It’s a song we’ve heard before: playing wind instruments can help reduce your risk of sleep apnea and snoring. But is this really true, and if it is, is this really a practical treatment approach?
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Based on the questionnaire, it seems that the wind instrument players had an 82% lower risk of sleep apnea, but it’s important to put this in perspective.
First, these results are based solely on a questionnaire given to a very small group. No polysomnography was performed to see if there was any difference in the actual incidence of sleep apnea.
The lung function tests showed no significant difference between the two groups, casting doubt on the survey results.
And it’s important to note that this is just a poster session presentation. At scientific conferences, posters are the lowest grade of scientific presentations. They have little to no review of their validity and findings.
Previous Studies on Music and Sleep Apnea
This is not the first time that researchers have looked at this question of whether playing wind instruments can reduce your sleep apnea risk. Previous evidence is mixed, but mostly seems to say no.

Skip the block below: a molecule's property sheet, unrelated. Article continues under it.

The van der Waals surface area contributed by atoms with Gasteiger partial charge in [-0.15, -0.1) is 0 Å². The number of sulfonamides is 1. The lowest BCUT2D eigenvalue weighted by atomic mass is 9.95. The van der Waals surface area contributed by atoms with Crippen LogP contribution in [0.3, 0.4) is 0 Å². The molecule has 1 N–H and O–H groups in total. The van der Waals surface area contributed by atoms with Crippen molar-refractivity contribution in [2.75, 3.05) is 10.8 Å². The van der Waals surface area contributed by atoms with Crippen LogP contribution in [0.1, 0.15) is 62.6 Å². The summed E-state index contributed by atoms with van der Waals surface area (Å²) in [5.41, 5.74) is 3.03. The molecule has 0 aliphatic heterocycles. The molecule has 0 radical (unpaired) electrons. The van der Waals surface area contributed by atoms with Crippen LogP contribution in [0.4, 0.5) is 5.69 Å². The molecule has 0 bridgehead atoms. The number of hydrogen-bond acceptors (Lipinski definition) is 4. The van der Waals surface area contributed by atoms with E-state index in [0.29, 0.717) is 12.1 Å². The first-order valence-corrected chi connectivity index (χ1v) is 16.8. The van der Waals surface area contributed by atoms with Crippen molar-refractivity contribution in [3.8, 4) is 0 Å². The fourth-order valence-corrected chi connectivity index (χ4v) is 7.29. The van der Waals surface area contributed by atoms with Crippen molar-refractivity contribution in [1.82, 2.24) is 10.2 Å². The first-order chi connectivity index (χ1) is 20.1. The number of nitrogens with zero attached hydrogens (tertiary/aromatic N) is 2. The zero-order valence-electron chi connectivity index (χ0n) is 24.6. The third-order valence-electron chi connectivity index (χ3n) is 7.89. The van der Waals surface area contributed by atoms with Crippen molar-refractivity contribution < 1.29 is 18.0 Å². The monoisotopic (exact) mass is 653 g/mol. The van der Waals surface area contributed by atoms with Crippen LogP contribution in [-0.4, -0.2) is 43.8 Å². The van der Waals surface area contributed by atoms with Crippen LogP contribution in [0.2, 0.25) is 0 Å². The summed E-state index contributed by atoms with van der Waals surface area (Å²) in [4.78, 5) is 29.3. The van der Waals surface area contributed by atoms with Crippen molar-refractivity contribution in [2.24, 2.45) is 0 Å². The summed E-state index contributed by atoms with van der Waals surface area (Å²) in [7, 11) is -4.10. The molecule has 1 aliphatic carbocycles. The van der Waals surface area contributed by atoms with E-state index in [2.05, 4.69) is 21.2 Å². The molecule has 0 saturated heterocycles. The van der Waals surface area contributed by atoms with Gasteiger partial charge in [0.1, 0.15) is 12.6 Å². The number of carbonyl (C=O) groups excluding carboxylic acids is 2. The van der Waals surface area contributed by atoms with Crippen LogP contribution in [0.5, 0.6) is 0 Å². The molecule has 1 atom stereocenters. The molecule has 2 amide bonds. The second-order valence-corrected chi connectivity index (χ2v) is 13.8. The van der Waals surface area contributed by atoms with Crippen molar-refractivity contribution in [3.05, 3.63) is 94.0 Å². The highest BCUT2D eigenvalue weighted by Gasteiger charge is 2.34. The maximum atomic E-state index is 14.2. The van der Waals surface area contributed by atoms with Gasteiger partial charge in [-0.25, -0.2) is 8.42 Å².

The strongest support for a positive effect comes from a study that showed players of double-reed instruments had a lower sleep apnea risk. No other wind instrument players benefited, and based on the specialization of group required to create any effect, it’s possible that it’s a fluke (not a flute–that’s not a reed, let alone a double-reed instrument).
Other studies on the subject show wind instrument players do not have a reduced risk of sleep apnea.
One possible exception is the didgeridoo.
And If It Were?
The other important part of this problem is that even if wind instrument playing helped sleep apnea, is this really a good treatment option? Although some people might want to pick up a wind instrument or resume playing one they played in high school, for most of us, this is a highly impractical treatment option.
Oral appliances make a much more reliable, much more convenient, and more realistic treatment alternative. No lessons. No practices. And no disturbing your family during the day with your terrible tooting until you learn how to play.
To learn more about practical sleep apnea treatment options in Omaha, please call (402) 493-4175 for an appointment with a sleep dentist at the Advanced Dental Sleep Treatment Center.